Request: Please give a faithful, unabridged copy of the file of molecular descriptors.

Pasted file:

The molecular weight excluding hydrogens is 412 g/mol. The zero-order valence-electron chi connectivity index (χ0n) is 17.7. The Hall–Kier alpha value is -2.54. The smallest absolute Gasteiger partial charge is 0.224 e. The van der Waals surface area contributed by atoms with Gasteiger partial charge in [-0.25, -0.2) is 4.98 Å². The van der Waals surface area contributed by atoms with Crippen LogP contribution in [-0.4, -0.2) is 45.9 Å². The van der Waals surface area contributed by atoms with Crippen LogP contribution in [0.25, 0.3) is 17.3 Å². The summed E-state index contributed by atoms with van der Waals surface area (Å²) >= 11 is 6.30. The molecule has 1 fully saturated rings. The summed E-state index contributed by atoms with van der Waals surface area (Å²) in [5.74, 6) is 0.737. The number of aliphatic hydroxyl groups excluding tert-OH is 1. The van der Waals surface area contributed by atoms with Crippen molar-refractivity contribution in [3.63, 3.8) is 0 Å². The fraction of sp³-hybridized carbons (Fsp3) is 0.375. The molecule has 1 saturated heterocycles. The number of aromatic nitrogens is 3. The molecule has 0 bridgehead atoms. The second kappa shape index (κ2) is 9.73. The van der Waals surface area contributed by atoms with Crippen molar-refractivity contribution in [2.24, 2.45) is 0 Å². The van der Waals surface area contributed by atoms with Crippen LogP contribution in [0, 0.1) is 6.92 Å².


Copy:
The molecular weight excluding hydrogens is 412 g/mol. The zero-order valence-electron chi connectivity index (χ0n) is 17.7. The Hall–Kier alpha value is -2.54. The smallest absolute Gasteiger partial charge is 0.224 e. The van der Waals surface area contributed by atoms with Gasteiger partial charge in [-0.25, -0.2) is 4.98 Å². The van der Waals surface area contributed by atoms with Crippen LogP contribution in [-0.4, -0.2) is 45.9 Å². The van der Waals surface area contributed by atoms with Crippen LogP contribution in [0.25, 0.3) is 17.3 Å². The summed E-state index contributed by atoms with van der Waals surface area (Å²) >= 11 is 6.30. The molecule has 1 fully saturated rings. The summed E-state index contributed by atoms with van der Waals surface area (Å²) in [5.74, 6) is 0.737. The number of aliphatic hydroxyl groups excluding tert-OH is 1. The van der Waals surface area contributed by atoms with Crippen molar-refractivity contribution in [3.63, 3.8) is 0 Å². The fraction of sp³-hybridized carbons (Fsp3) is 0.375. The molecule has 1 saturated heterocycles. The number of aromatic nitrogens is 3. The molecule has 0 bridgehead atoms. The second kappa shape index (κ2) is 9.73. The van der Waals surface area contributed by atoms with Crippen molar-refractivity contribution in [2.24, 2.45) is 0 Å². The van der Waals surface area contributed by atoms with Crippen LogP contribution in [0, 0.1) is 6.92 Å².